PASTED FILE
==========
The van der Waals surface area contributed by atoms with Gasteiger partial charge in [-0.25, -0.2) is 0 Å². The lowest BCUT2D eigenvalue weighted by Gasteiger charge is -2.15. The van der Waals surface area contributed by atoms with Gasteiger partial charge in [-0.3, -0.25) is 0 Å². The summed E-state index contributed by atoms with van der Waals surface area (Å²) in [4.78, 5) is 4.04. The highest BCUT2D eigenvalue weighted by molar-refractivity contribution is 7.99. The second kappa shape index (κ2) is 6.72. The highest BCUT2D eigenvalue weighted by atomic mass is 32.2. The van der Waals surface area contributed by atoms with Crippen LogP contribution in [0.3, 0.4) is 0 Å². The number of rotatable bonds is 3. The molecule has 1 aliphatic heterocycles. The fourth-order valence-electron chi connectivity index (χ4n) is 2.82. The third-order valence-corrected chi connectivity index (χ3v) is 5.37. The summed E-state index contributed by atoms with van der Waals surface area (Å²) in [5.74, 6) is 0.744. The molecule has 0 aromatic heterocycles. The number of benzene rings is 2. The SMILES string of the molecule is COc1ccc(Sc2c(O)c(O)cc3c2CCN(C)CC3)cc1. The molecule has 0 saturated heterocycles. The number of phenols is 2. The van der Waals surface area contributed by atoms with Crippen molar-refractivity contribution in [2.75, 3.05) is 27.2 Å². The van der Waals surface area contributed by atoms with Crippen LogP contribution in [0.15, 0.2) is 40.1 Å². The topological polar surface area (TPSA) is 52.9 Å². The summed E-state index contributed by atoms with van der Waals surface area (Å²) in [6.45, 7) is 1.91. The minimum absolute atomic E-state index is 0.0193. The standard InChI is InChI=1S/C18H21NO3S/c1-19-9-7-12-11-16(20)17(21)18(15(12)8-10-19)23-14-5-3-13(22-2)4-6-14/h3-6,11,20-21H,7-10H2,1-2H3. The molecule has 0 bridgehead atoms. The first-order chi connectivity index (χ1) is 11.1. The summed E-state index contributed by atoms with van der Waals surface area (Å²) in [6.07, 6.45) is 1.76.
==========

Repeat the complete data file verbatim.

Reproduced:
The van der Waals surface area contributed by atoms with Gasteiger partial charge in [-0.25, -0.2) is 0 Å². The lowest BCUT2D eigenvalue weighted by Gasteiger charge is -2.15. The van der Waals surface area contributed by atoms with Gasteiger partial charge in [-0.3, -0.25) is 0 Å². The summed E-state index contributed by atoms with van der Waals surface area (Å²) in [4.78, 5) is 4.04. The highest BCUT2D eigenvalue weighted by molar-refractivity contribution is 7.99. The second kappa shape index (κ2) is 6.72. The highest BCUT2D eigenvalue weighted by atomic mass is 32.2. The van der Waals surface area contributed by atoms with Crippen LogP contribution in [0.3, 0.4) is 0 Å². The number of rotatable bonds is 3. The molecule has 1 aliphatic heterocycles. The fourth-order valence-electron chi connectivity index (χ4n) is 2.82. The third-order valence-corrected chi connectivity index (χ3v) is 5.37. The summed E-state index contributed by atoms with van der Waals surface area (Å²) in [5.74, 6) is 0.744. The molecule has 0 aromatic heterocycles. The number of benzene rings is 2. The SMILES string of the molecule is COc1ccc(Sc2c(O)c(O)cc3c2CCN(C)CC3)cc1. The molecule has 0 saturated heterocycles. The number of phenols is 2. The van der Waals surface area contributed by atoms with Crippen molar-refractivity contribution in [2.75, 3.05) is 27.2 Å². The van der Waals surface area contributed by atoms with Crippen LogP contribution in [0.15, 0.2) is 40.1 Å². The topological polar surface area (TPSA) is 52.9 Å². The summed E-state index contributed by atoms with van der Waals surface area (Å²) in [6.45, 7) is 1.91. The minimum absolute atomic E-state index is 0.0193. The standard InChI is InChI=1S/C18H21NO3S/c1-19-9-7-12-11-16(20)17(21)18(15(12)8-10-19)23-14-5-3-13(22-2)4-6-14/h3-6,11,20-21H,7-10H2,1-2H3. The molecule has 0 bridgehead atoms. The first-order chi connectivity index (χ1) is 11.1. The summed E-state index contributed by atoms with van der Waals surface area (Å²) in [6.07, 6.45) is 1.76.